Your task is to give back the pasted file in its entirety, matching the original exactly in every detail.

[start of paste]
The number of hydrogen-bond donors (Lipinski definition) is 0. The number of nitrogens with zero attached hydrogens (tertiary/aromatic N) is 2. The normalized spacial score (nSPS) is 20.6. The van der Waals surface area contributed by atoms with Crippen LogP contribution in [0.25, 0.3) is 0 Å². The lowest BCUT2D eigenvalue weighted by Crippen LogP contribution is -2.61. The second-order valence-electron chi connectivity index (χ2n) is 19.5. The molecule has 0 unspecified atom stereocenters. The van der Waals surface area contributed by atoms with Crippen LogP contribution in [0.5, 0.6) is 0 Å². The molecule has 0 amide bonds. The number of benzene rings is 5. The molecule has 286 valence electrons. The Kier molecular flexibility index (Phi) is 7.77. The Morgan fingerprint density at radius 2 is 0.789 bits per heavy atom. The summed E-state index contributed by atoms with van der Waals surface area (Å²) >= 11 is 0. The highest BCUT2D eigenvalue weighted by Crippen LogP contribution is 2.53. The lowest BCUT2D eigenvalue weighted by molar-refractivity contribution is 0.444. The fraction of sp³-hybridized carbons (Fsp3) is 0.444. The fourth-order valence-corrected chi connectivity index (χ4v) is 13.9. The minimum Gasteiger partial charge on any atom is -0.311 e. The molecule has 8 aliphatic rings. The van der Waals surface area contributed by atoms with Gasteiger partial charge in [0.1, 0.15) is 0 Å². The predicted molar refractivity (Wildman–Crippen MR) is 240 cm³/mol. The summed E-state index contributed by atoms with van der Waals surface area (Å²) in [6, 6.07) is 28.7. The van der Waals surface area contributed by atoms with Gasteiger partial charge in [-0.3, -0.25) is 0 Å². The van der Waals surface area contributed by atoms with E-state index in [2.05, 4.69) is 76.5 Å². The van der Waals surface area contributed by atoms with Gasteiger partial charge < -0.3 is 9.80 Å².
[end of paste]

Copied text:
The number of hydrogen-bond donors (Lipinski definition) is 0. The number of nitrogens with zero attached hydrogens (tertiary/aromatic N) is 2. The normalized spacial score (nSPS) is 20.6. The van der Waals surface area contributed by atoms with Crippen LogP contribution in [0.25, 0.3) is 0 Å². The lowest BCUT2D eigenvalue weighted by Crippen LogP contribution is -2.61. The second-order valence-electron chi connectivity index (χ2n) is 19.5. The molecule has 0 unspecified atom stereocenters. The van der Waals surface area contributed by atoms with Crippen LogP contribution in [0.5, 0.6) is 0 Å². The molecule has 0 amide bonds. The number of benzene rings is 5. The molecule has 286 valence electrons. The Kier molecular flexibility index (Phi) is 7.77. The Morgan fingerprint density at radius 2 is 0.789 bits per heavy atom. The summed E-state index contributed by atoms with van der Waals surface area (Å²) >= 11 is 0. The highest BCUT2D eigenvalue weighted by Crippen LogP contribution is 2.53. The lowest BCUT2D eigenvalue weighted by molar-refractivity contribution is 0.444. The fraction of sp³-hybridized carbons (Fsp3) is 0.444. The fourth-order valence-corrected chi connectivity index (χ4v) is 13.9. The minimum Gasteiger partial charge on any atom is -0.311 e. The molecule has 8 aliphatic rings. The van der Waals surface area contributed by atoms with Gasteiger partial charge in [0.1, 0.15) is 0 Å². The predicted molar refractivity (Wildman–Crippen MR) is 240 cm³/mol. The summed E-state index contributed by atoms with van der Waals surface area (Å²) in [6, 6.07) is 28.7. The van der Waals surface area contributed by atoms with Gasteiger partial charge in [-0.3, -0.25) is 0 Å². The van der Waals surface area contributed by atoms with E-state index in [2.05, 4.69) is 76.5 Å². The van der Waals surface area contributed by atoms with Gasteiger partial charge < -0.3 is 9.80 Å².